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 Foot Pain Foot Pain Foot Pain .

Foot Pain

What Are Fallen Arches

Overview
Acquired Flat Feet
Flat feet can also develop as an adult ("adult acquired flatfoot") due to injury, illness, unusual or prolonged stress to the foot, faulty biomechanics or as part of the normal aging process. This is most common in women over 40 years of age. Known risk factors include obesity, hypertension and diabetes.Flat feet can also occur in pregnant women as a result of temporary changes, due to increased elastin (elasticity) during pregnancy. However, if developed by adulthood, flat feet generally remain flat permanently.

Causes
Factors that increase your chance of flat feet include family history, diseases that cause muscle or nerve damage, such as peripheral neuropathy, diabetes, cerebral palsy, spina bifida, or muscular dystrophy. Foot injuries. Conditions of the feet that can injure foot tissue such as osteoarthritis. Conditions present at birth, such as excess laxity of joint capsules and ligaments, such as Ehlers-Danlos syndrome. Obesity.

Symptoms
Fallen arches may induce pain in the heel, the inside of the arch, the ankle, and may even extend up the body into the leg (shin splints), knee, lower back and hip. You may also experience inflammation (swelling, redness, heat and pain) along the inside of the ankle (along the posterior tibial tendon). Additionally, you may notice some changes in the way your foot looks. Your ankle may begin to turn inward (pronate), causing the bottom of your heel to tilt outward. Other secondary symptoms may also show up as the condition progresses, such as hammertoes or bunions. You may also want to check your footprint after you step out of the shower. (It helps if you pretend you?re in a mystery novel, and you?re leaving wet, footprinty clues that will help crack the case.) Normally, you can see a clear imprint of the front of your foot (the ball and the toes) the heel, and the outside edge of your foot. There should be a gap (i.e. no footprinting) along the inside where your arches are. If your foot is flat, it?ll probably leave an imprint of the full bottom of your foot-no gap to be had. Your shoes may also be affected: because the ankle tilts somewhat with this condition, the heel of your shoes may become more worn on one side than another.

Diagnosis
Podiatrists are trained in expertly assessing flat feet and identifying different risk factors and the causes for it. Initial assessment will begin with a detailed history attempting to find out if any underlying illness has resulted in this. A detailed clinical examination normally follows. The patient may be asked to perform certain movements such as walking or standing on their toes to assess the function of the foot. Footwear will also be analysed to see if there has been excessive wear or if they are contributing to the pronation of the foot. To assess the structure of the foot further, the podiatrist may perform certain x-rays to get a detailed idea of the way the bones are arranged and how the muscle tissues may be affecting them. It also helps assess any potential birth defects in a bit more detail.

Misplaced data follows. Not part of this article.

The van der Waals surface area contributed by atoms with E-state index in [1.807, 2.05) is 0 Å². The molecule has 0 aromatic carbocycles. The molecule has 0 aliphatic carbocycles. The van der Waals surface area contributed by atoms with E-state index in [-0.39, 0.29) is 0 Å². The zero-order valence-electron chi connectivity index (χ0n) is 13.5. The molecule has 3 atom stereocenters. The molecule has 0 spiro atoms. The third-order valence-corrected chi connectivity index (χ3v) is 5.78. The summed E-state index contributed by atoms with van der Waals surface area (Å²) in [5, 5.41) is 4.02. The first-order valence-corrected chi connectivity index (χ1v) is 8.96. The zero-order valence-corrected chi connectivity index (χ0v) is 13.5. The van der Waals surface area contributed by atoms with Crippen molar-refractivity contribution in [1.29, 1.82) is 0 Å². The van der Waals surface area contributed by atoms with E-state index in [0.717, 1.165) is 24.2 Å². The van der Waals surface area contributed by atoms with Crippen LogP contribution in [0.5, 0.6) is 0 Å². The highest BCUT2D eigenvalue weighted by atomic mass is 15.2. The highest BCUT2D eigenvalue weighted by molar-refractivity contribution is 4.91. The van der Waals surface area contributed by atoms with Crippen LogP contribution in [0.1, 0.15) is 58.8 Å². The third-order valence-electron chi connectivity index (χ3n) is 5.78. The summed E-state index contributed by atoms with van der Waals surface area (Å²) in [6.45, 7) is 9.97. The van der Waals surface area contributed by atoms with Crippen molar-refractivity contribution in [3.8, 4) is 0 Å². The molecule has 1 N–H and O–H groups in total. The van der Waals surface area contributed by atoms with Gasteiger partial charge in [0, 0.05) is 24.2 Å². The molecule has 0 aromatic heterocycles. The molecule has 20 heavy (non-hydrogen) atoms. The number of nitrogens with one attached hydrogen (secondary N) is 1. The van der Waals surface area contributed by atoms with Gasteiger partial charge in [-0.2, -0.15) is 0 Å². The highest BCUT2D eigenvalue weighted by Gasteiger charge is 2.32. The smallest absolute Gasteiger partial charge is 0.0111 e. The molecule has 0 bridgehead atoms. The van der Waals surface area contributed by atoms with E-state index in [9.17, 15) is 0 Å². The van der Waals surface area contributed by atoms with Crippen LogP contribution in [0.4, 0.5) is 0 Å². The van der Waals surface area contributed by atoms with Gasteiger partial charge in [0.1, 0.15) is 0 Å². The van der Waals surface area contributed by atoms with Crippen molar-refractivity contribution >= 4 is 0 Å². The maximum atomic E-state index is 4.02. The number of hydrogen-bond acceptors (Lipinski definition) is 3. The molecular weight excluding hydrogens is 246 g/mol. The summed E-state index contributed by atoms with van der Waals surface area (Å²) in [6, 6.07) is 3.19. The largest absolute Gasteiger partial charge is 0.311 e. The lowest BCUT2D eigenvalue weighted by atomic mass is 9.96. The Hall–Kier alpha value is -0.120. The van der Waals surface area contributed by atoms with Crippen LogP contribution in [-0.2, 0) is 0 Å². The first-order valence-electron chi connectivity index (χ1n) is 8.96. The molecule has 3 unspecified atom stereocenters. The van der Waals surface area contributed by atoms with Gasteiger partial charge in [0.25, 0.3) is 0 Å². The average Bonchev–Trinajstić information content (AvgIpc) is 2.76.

Non Surgical Treatment
If fallen arches are not causing any pain or discomfort, then they will not need any treatment. If they were causing a persistent pain in the feet, or in the hips, legs or knees, then it would be best to consult your family doctor. Walking is the natural activity of feet and if it is not too painful, sufferers should walk as much as possible to strengthen their arches. When it is possible, go barefoot, or wear soft flexible shoes. In cases of severe fallen arches, your doctor may recommend special shoe inserts.

Surgical Treatment
Adult Acquired Flat Feet
Feet that do not respond to the treatments above may need surgery. The surgery will help to create a supportive arch.

After Care
Time off work depends on the type of work as well as the surgical procedures performed. . A patient will be required to be non-weight bearing in a cast or splint and use crutches for four to twelve weeks. Usually a patient can return to work in one to two weeks if they are able to work while seated. If a person's job requires standing and walking, return to work may take several weeks. Complete recovery may take six months to a full year. Complications can occur as with all surgeries, but are minimized by strictly following your surgeon's post-operative instructions. The main complications include infection, bone that is slow to heal or does not heal, progression or reoccurrence of deformity, a stiff foot, and the need for further surgery. Many of the above complications can be avoided by only putting weight on the operative foot when allowed by your surgeon.

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برچسب: Foot Complaints، Foot Complaints، Foot Pain،
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